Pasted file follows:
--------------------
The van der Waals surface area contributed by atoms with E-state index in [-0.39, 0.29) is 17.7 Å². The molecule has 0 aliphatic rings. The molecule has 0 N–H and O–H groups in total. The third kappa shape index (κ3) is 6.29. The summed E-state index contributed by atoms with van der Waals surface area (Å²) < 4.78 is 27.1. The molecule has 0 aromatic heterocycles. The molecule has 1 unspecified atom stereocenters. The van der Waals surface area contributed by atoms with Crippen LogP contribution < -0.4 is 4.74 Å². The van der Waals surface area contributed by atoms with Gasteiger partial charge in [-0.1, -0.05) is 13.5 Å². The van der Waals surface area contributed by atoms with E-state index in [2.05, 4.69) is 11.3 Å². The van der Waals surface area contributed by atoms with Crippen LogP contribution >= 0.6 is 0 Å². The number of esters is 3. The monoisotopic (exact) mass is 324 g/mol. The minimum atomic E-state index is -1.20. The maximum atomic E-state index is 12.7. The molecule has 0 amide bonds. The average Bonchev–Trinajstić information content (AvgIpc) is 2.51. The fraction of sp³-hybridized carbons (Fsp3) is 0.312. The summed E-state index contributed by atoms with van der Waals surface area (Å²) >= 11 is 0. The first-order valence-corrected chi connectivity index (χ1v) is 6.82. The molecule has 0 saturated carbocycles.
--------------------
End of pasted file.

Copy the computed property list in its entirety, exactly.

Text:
The van der Waals surface area contributed by atoms with E-state index in [-0.39, 0.29) is 17.7 Å². The molecule has 0 aliphatic rings. The molecule has 0 N–H and O–H groups in total. The third kappa shape index (κ3) is 6.29. The summed E-state index contributed by atoms with van der Waals surface area (Å²) < 4.78 is 27.1. The molecule has 0 aromatic heterocycles. The molecule has 1 unspecified atom stereocenters. The van der Waals surface area contributed by atoms with Crippen LogP contribution < -0.4 is 4.74 Å². The van der Waals surface area contributed by atoms with Gasteiger partial charge in [-0.1, -0.05) is 13.5 Å². The van der Waals surface area contributed by atoms with E-state index in [2.05, 4.69) is 11.3 Å². The van der Waals surface area contributed by atoms with Crippen LogP contribution >= 0.6 is 0 Å². The number of esters is 3. The monoisotopic (exact) mass is 324 g/mol. The minimum atomic E-state index is -1.20. The maximum atomic E-state index is 12.7. The molecule has 0 amide bonds. The average Bonchev–Trinajstić information content (AvgIpc) is 2.51. The fraction of sp³-hybridized carbons (Fsp3) is 0.312. The summed E-state index contributed by atoms with van der Waals surface area (Å²) >= 11 is 0. The first-order valence-corrected chi connectivity index (χ1v) is 6.82. The molecule has 0 saturated carbocycles.